5. Strange how people who are for states rights embrace the Constitution, considering its entire reason for being was to reign in all the power the states got in the Articles of Confederation.

    1. You sure jack off funny.

      1. Dude, I’m flattered – but I’m not gay.
        Remember, regardless of how much you get bullied, it gets better.

    2. “[A]ll the power”? You’ll be glad to know that adult education classes are offered at most local high schools, and that American history is usually one of the classes available. Please turn in your book report after you’ve read the Federalist Papers.

      1. Thanks for making my point for me.
        I’m stunned, STUNNED I SAY, to hear a libertardian doesn’t understand the Constitution.

        1. Classes usually begin at 7 p.m. and end at 9. So you can still watch Dancing with the Stars.

          1. She strikes me more as a Survivor woman.

    3. This is one of the dumbest things I’ve ever read. It’s a close second to “the rich should pay more taxes because they benefit more from the gov’t” bullshit that someone posted last week.

      1. I suppose the truth would sound stupid to an idiot.
        It’s not my fault your understanding of American history is limited to “the Constitution is fucking awesome”.

        1. Watch where you’re aiming that thing, will ya? Nobody wants to get hit with any stray spooge.

          1. What is it with libertardians and arguing with porn language? I mean, I know this whole site is one big circle jerk, but please…

        2. This new troll is a gift that keeps on giving. Like herpes.

          1. You would know.

            1. !!!111!!!1

    4. Okay, porn metaphors aside, let me see if I understand your argument… The Articles of Confederation had an incredibly weak federal government. Given the problems with said weak federal government, a new Constitution was drafted–albeit one that still placed limits on federal power (just not as many limits as did the AoC).

      Now, because the Constitution delegated more powers to the federal government than did the AoC, it is somehow hypocritical to champion the limits imposed by the Constitution.

      If that is not your argument, please let me know where I’ve misrepresented your claims.

      1. Believe me, this guy lost you at “Okay”.

        1. He had me at ‘hello’.

      2. And it runs away once a real discussion starts.

    5. Where did you get the states rights thing from? We just celebrated the overturning of state gun laws. Yes we support states rights, but we support individual rights first.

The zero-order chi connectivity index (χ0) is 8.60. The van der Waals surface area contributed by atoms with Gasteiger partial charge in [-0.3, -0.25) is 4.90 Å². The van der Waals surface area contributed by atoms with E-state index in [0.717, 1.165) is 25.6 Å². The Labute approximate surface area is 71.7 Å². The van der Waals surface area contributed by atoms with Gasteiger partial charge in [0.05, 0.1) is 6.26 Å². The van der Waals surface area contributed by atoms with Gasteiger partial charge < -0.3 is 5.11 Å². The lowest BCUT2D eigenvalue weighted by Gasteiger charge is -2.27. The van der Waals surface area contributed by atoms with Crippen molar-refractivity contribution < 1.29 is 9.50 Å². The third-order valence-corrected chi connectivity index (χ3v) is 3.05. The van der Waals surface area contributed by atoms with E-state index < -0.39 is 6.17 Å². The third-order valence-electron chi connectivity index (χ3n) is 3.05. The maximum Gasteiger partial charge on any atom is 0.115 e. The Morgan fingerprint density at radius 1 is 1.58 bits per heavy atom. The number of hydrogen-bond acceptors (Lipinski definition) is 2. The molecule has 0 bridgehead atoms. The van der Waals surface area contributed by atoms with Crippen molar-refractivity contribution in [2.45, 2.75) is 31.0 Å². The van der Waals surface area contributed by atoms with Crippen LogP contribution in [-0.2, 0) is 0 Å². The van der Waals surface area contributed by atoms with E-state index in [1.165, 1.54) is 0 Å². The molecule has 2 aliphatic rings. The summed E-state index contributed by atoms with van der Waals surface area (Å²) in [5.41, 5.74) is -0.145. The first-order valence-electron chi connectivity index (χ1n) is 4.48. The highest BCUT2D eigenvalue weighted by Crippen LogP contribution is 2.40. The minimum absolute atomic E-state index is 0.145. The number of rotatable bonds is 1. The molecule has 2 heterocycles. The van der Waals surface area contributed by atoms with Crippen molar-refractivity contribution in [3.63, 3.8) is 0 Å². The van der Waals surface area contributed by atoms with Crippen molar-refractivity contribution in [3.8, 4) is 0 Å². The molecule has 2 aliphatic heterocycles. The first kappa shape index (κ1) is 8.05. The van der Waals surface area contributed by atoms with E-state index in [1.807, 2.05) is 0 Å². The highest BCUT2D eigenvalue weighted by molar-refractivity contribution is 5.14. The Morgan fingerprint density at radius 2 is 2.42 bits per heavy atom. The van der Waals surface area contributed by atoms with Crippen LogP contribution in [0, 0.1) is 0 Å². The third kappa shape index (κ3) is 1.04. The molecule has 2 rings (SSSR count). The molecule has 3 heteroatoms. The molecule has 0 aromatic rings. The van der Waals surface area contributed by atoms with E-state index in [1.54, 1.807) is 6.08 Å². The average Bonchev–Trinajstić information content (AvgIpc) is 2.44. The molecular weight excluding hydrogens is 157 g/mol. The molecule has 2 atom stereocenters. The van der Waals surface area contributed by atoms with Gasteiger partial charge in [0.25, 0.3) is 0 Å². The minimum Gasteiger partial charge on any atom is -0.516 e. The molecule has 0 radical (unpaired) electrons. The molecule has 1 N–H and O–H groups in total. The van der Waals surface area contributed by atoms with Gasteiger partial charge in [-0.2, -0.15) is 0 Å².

6. I don’t give two fucking shits about “states rights”. States don’t have rights. Individuals have rights. The constitution as written doesn’t go far enough to protect individual rights, either.

    7. its entire reason for being was to reign in all the power the states got in the Articles of Confederation

      LOL! Understanding of U.S. History fail!!

  6. struck down laws regulating firearms

    Not regulating, banning firearms. You illetaret twat. A wholesale ban on handguns for citizens. Unless, of course, you were politically connected.

    The Court made no ruling whatsoever on “regulating” firearms. It just said that the ability to own them is a right. What comes next is an even more drawn-out and contentious legal fight over what constitutes “reasonable regulation.”

    1. As Randy Barnett has pointed out, the proper definition of “regulate” is “to make regular”: to say that if something is to be done, it should be done a certain way. For instance, if you want to drive, you have to be on the right side of the yellow line. There is a big difference between that and banning driving.

      Of course Citizens United v. FEC and McDonald v. Chicago were conservative rulings. Left-libertarians just do not get that the right is more consistently pro-freedom. The Nolan Chart idea that conservatives are always against social/political rights is just wrong. This is the most conservative court we’ve had in a couple of generations. Thank God.

      1. It seems to me that under the second amendment, it would be constitutional for the government to require that firearms be obtained from government arsenals as a method of regulating the militia. They would have to allow all citizens (except for felons, mental patients, children, and some other special cases) to be able to get such weapons.

  7. “During the first years of the Roberts court, it has consistently ruled in favor of corporate power, such as in holding that corporations have the 1st Amendment right to spend unlimited amounts in independent political campaigns.”

    Congress shall make no law respecting an establishment of religion, or prohibiting the free exercise thereof; or abridging the freedom of speech, or of the press; or the right of the people peaceably to assemble, and to petition the Government for a redress of grievances, dipshit.